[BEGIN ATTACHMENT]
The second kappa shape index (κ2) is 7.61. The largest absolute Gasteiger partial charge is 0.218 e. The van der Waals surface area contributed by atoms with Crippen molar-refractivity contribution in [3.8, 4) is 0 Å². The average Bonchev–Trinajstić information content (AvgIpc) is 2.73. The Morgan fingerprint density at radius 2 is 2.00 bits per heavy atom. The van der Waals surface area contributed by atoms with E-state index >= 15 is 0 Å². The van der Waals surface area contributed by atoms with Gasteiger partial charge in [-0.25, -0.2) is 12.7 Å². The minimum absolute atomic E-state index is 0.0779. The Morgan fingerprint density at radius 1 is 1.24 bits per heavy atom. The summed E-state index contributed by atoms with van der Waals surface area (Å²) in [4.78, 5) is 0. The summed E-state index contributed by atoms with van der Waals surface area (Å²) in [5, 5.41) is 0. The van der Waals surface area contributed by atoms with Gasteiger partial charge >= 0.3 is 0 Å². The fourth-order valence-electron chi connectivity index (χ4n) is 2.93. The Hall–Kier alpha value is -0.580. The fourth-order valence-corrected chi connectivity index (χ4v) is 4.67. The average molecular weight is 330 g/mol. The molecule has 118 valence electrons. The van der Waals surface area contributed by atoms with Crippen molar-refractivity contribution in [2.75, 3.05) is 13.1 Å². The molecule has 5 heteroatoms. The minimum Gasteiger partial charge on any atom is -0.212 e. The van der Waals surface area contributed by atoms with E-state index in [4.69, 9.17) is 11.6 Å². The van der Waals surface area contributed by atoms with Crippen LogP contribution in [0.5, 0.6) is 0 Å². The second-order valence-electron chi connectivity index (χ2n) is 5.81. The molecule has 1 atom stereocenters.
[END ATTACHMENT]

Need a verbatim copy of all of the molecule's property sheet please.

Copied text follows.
The second kappa shape index (κ2) is 7.61. The largest absolute Gasteiger partial charge is 0.218 e. The van der Waals surface area contributed by atoms with Crippen molar-refractivity contribution in [3.8, 4) is 0 Å². The average Bonchev–Trinajstić information content (AvgIpc) is 2.73. The Morgan fingerprint density at radius 2 is 2.00 bits per heavy atom. The van der Waals surface area contributed by atoms with E-state index >= 15 is 0 Å². The van der Waals surface area contributed by atoms with Gasteiger partial charge in [-0.25, -0.2) is 12.7 Å². The minimum absolute atomic E-state index is 0.0779. The Morgan fingerprint density at radius 1 is 1.24 bits per heavy atom. The summed E-state index contributed by atoms with van der Waals surface area (Å²) in [4.78, 5) is 0. The summed E-state index contributed by atoms with van der Waals surface area (Å²) in [5, 5.41) is 0. The van der Waals surface area contributed by atoms with Gasteiger partial charge >= 0.3 is 0 Å². The fourth-order valence-electron chi connectivity index (χ4n) is 2.93. The Hall–Kier alpha value is -0.580. The fourth-order valence-corrected chi connectivity index (χ4v) is 4.67. The average molecular weight is 330 g/mol. The molecule has 118 valence electrons. The van der Waals surface area contributed by atoms with Crippen molar-refractivity contribution in [2.75, 3.05) is 13.1 Å². The molecule has 5 heteroatoms. The minimum Gasteiger partial charge on any atom is -0.212 e. The van der Waals surface area contributed by atoms with E-state index in [4.69, 9.17) is 11.6 Å². The van der Waals surface area contributed by atoms with Crippen LogP contribution in [0.5, 0.6) is 0 Å². The second-order valence-electron chi connectivity index (χ2n) is 5.81. The molecule has 1 atom stereocenters.